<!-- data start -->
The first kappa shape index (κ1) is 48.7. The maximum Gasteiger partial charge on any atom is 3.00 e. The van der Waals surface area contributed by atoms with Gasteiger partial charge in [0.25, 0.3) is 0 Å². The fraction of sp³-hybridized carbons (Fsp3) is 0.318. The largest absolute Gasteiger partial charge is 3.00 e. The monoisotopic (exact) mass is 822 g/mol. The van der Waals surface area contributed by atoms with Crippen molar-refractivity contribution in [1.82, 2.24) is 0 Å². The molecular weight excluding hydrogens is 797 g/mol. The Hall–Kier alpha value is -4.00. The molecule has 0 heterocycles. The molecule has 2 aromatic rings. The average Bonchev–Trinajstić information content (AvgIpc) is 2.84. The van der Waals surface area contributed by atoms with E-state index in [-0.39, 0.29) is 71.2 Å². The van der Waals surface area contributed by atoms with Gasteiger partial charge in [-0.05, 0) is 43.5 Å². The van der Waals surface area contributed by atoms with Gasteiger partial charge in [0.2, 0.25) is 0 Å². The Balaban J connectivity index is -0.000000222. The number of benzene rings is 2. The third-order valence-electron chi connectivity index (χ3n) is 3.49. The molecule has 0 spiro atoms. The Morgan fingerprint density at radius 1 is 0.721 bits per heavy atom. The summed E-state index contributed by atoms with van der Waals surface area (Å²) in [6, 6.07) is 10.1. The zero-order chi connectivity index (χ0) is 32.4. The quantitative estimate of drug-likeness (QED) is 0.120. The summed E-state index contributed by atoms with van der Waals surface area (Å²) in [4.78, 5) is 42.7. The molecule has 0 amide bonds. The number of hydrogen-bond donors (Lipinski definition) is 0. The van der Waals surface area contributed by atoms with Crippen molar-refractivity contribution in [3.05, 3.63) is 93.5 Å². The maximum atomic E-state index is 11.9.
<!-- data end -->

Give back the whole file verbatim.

The first kappa shape index (κ1) is 48.7. The maximum Gasteiger partial charge on any atom is 3.00 e. The van der Waals surface area contributed by atoms with Gasteiger partial charge in [0.25, 0.3) is 0 Å². The fraction of sp³-hybridized carbons (Fsp3) is 0.318. The largest absolute Gasteiger partial charge is 3.00 e. The monoisotopic (exact) mass is 822 g/mol. The van der Waals surface area contributed by atoms with Crippen molar-refractivity contribution in [1.82, 2.24) is 0 Å². The molecular weight excluding hydrogens is 797 g/mol. The Hall–Kier alpha value is -4.00. The molecule has 0 heterocycles. The molecule has 2 aromatic rings. The average Bonchev–Trinajstić information content (AvgIpc) is 2.84. The van der Waals surface area contributed by atoms with E-state index in [-0.39, 0.29) is 71.2 Å². The van der Waals surface area contributed by atoms with Gasteiger partial charge in [-0.05, 0) is 43.5 Å². The van der Waals surface area contributed by atoms with Gasteiger partial charge in [0.2, 0.25) is 0 Å². The Balaban J connectivity index is -0.000000222. The number of benzene rings is 2. The third-order valence-electron chi connectivity index (χ3n) is 3.49. The molecule has 0 spiro atoms. The Morgan fingerprint density at radius 1 is 0.721 bits per heavy atom. The summed E-state index contributed by atoms with van der Waals surface area (Å²) in [6, 6.07) is 10.1. The zero-order chi connectivity index (χ0) is 32.4. The quantitative estimate of drug-likeness (QED) is 0.120. The summed E-state index contributed by atoms with van der Waals surface area (Å²) in [4.78, 5) is 42.7. The molecule has 0 amide bonds. The number of hydrogen-bond donors (Lipinski definition) is 0. The van der Waals surface area contributed by atoms with Crippen molar-refractivity contribution in [3.05, 3.63) is 93.5 Å². The maximum atomic E-state index is 11.9.